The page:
Mozambique

Cabo Delgado Crisis: Situation Report 18 - 31 May 2021

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HIGHLIGHTS

IOM is providing urgent multisectoral humanitarian response in cooperation with the Government of Mozambique and humanitarian partners in accessible districts of Cabo Delgado province.

Hundreds of internally displaced people (IDPs) from Palma continue to arrive daily, since the attacks at end of March. During the reporting period, 12,310 IDPs from Palma arrived to safer areas.

During the reporting period six boats transporting displaced people from Palma were recorded, with 172 individuals; four boats arrived to Pemba, one to Ibo Island, and one to Mecufi.

SITUATION OVERVIEW

Since the attacks at the end of March, displacement from Palma district continues. Of the 64,099 displaced from Palma, most have arrived by bus (74%), by foot (17%), and also by boat (7%) and by airplane (2%). The majority have arrived to the districts of Mueda (17,324), Nangade (17,213), Pemba (14,598), Montepuez (6,849) and Ibo Island (2,545).

Of the IDPs from Palma, 43 per cent are children, 31 per cent women, 26 per cent men; this includes 643 unaccompanied children, 750 pregnant women, 1,696 elderly people and 228 persons with disabilities (DTM Emergency Tracking, 31 May).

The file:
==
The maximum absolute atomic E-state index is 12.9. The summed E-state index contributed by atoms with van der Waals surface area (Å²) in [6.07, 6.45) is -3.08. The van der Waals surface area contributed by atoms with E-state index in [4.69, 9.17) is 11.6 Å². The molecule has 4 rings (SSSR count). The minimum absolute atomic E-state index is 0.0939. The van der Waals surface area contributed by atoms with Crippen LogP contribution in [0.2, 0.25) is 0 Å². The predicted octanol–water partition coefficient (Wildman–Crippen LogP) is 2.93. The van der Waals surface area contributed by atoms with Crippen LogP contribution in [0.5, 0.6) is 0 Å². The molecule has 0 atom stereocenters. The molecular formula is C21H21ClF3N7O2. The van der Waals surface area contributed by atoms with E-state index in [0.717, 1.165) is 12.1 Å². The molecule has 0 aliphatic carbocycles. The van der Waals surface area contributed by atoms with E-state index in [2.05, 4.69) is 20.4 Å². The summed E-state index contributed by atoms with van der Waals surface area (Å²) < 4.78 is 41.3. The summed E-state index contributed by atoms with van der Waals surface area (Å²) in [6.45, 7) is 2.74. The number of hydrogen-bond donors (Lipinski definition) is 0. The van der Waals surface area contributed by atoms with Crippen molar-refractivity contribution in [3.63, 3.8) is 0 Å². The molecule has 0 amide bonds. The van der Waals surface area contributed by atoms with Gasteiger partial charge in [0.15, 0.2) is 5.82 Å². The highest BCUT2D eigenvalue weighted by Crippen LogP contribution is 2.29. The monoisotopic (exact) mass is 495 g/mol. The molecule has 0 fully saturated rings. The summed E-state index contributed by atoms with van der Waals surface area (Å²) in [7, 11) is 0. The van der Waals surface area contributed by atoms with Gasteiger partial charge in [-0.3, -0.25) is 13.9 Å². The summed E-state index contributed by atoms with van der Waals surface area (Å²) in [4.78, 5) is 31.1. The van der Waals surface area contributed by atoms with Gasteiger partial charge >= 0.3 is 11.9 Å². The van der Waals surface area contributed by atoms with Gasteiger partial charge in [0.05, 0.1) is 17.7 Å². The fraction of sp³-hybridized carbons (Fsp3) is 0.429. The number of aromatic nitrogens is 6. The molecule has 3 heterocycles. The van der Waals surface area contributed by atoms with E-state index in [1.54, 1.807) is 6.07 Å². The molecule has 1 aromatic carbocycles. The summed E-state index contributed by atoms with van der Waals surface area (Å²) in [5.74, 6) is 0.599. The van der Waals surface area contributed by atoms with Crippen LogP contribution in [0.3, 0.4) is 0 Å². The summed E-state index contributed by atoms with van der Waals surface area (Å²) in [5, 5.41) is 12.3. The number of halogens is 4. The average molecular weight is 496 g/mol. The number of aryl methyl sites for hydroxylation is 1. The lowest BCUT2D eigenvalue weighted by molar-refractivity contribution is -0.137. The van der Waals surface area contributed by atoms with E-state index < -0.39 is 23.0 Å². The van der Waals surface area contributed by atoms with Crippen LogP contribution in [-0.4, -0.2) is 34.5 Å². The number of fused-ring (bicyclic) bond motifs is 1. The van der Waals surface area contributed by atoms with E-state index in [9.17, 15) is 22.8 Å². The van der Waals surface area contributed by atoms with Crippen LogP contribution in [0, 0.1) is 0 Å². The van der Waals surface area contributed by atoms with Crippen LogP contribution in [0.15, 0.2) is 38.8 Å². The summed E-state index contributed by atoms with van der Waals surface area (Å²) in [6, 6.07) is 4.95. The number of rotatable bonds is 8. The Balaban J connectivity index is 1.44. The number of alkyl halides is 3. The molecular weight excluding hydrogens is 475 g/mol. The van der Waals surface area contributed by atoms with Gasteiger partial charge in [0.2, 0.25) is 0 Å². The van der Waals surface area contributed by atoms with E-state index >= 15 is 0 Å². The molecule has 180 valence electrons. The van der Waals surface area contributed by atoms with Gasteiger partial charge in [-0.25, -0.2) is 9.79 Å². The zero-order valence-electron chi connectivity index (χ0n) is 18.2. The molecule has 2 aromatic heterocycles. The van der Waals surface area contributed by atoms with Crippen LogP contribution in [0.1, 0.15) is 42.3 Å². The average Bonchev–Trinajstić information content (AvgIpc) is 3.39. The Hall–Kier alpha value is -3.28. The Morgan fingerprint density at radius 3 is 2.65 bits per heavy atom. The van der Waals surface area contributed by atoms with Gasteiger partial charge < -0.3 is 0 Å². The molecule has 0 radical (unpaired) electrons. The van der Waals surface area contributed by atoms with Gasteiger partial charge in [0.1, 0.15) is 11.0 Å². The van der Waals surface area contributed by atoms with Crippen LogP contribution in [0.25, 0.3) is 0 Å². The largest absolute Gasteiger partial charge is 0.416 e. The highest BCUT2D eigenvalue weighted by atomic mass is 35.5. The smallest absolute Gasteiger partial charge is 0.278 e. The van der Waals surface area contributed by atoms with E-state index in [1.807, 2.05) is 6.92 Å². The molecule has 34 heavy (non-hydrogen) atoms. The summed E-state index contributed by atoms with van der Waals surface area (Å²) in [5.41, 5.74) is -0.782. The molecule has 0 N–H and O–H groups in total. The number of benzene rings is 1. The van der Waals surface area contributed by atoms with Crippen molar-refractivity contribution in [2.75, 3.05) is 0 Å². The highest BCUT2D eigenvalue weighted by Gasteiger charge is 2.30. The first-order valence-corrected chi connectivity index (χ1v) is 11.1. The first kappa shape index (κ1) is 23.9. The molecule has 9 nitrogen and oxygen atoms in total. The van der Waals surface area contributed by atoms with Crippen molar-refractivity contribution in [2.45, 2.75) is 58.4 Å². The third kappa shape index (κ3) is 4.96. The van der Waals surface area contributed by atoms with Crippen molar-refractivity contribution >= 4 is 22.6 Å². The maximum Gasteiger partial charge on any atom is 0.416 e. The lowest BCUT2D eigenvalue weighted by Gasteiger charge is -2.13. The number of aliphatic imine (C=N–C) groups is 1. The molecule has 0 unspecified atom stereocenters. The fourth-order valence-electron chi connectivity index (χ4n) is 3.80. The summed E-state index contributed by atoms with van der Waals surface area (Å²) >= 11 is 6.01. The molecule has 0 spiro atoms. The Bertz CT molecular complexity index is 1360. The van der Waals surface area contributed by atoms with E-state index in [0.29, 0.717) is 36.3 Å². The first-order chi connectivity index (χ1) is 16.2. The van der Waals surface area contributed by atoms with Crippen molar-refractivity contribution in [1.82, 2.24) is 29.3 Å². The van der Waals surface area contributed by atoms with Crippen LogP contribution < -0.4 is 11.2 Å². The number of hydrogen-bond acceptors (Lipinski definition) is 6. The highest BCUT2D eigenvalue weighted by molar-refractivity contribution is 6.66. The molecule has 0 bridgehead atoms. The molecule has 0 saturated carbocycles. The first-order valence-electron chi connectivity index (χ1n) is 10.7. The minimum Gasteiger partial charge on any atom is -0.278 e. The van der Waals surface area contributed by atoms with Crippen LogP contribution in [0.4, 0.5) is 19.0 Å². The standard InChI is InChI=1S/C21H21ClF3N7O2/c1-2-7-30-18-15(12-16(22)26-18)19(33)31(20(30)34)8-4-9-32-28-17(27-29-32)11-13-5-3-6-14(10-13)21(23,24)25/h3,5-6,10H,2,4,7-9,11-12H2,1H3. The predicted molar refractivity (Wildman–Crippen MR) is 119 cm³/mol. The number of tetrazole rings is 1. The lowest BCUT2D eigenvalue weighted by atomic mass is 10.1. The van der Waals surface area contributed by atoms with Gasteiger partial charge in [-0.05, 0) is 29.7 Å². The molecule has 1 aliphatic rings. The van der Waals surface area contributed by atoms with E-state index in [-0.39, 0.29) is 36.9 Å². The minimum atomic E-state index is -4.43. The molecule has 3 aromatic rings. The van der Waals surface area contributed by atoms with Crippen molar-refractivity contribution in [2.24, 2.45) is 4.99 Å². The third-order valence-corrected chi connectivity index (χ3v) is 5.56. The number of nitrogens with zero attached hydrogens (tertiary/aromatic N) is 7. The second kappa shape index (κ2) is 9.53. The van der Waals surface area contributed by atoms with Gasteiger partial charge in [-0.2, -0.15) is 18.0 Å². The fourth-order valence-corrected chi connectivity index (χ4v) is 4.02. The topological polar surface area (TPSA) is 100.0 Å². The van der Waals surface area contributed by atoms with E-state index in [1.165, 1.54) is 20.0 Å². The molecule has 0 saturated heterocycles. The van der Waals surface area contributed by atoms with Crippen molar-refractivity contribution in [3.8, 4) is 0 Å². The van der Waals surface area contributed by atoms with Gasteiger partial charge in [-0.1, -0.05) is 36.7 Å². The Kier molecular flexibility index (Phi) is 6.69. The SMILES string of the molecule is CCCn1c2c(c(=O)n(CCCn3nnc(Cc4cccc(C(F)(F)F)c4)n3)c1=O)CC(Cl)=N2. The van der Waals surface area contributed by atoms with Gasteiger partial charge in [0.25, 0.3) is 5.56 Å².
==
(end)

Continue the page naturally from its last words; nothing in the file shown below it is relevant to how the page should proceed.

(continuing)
Urgent access to basic items and services is needed to support IDPs from Palma. Many IDPs report distress following their journey, emphasizing the need for psychosocial support.

Of the nearly 700,000 IDPs displaced due to insecurity in Cabo Delgado, the majority (80% of households) reside with relatives, followed by formal/informal sites (13%), makeshift shelters (4%) and partially destroyed homes (3%). There is concern for the well-being of IDPs in five districts (Palma, Mocimboa da Praia, Muidumbe, Macomia, and Quissanga) that are inaccessible to humanitarian partners for security reasons.

While cholera and COVID-19 in Cabo Delgado have continued to decrease (two active COVID-19 cases, and zero reported cholera cases as of 31 May), vigilance is needed, as the area remains vulnerable to disease outbreaks.

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